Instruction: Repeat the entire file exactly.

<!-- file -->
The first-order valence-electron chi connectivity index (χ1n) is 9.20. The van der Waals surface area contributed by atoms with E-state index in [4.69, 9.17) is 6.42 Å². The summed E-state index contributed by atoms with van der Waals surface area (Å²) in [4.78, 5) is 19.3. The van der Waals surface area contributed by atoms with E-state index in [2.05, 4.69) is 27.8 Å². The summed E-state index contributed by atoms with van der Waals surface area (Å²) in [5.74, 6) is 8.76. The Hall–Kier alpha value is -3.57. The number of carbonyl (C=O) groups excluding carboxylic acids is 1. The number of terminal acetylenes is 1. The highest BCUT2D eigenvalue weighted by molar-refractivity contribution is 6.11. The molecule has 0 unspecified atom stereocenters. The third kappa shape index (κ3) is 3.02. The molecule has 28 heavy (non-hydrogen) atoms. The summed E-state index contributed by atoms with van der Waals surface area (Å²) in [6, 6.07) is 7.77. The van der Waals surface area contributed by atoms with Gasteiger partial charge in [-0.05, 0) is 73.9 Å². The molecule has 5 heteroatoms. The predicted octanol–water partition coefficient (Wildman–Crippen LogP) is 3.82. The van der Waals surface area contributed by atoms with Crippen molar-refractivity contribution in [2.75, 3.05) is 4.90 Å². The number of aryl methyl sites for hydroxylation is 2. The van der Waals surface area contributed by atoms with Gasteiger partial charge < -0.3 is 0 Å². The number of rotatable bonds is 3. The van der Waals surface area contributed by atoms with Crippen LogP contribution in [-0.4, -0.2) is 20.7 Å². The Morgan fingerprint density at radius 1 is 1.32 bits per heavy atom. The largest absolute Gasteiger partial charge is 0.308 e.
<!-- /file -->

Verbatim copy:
The first-order valence-electron chi connectivity index (χ1n) is 9.20. The van der Waals surface area contributed by atoms with E-state index in [4.69, 9.17) is 6.42 Å². The summed E-state index contributed by atoms with van der Waals surface area (Å²) in [4.78, 5) is 19.3. The van der Waals surface area contributed by atoms with E-state index in [2.05, 4.69) is 27.8 Å². The summed E-state index contributed by atoms with van der Waals surface area (Å²) in [5.74, 6) is 8.76. The Hall–Kier alpha value is -3.57. The number of carbonyl (C=O) groups excluding carboxylic acids is 1. The number of terminal acetylenes is 1. The highest BCUT2D eigenvalue weighted by molar-refractivity contribution is 6.11. The molecule has 0 unspecified atom stereocenters. The third kappa shape index (κ3) is 3.02. The molecule has 28 heavy (non-hydrogen) atoms. The summed E-state index contributed by atoms with van der Waals surface area (Å²) in [6, 6.07) is 7.77. The van der Waals surface area contributed by atoms with Gasteiger partial charge in [-0.05, 0) is 73.9 Å². The molecule has 5 heteroatoms. The predicted octanol–water partition coefficient (Wildman–Crippen LogP) is 3.82. The van der Waals surface area contributed by atoms with Crippen molar-refractivity contribution in [2.75, 3.05) is 4.90 Å². The number of aryl methyl sites for hydroxylation is 2. The van der Waals surface area contributed by atoms with Gasteiger partial charge < -0.3 is 0 Å². The number of rotatable bonds is 3. The van der Waals surface area contributed by atoms with Crippen LogP contribution in [-0.4, -0.2) is 20.7 Å². The Morgan fingerprint density at radius 1 is 1.32 bits per heavy atom. The largest absolute Gasteiger partial charge is 0.308 e.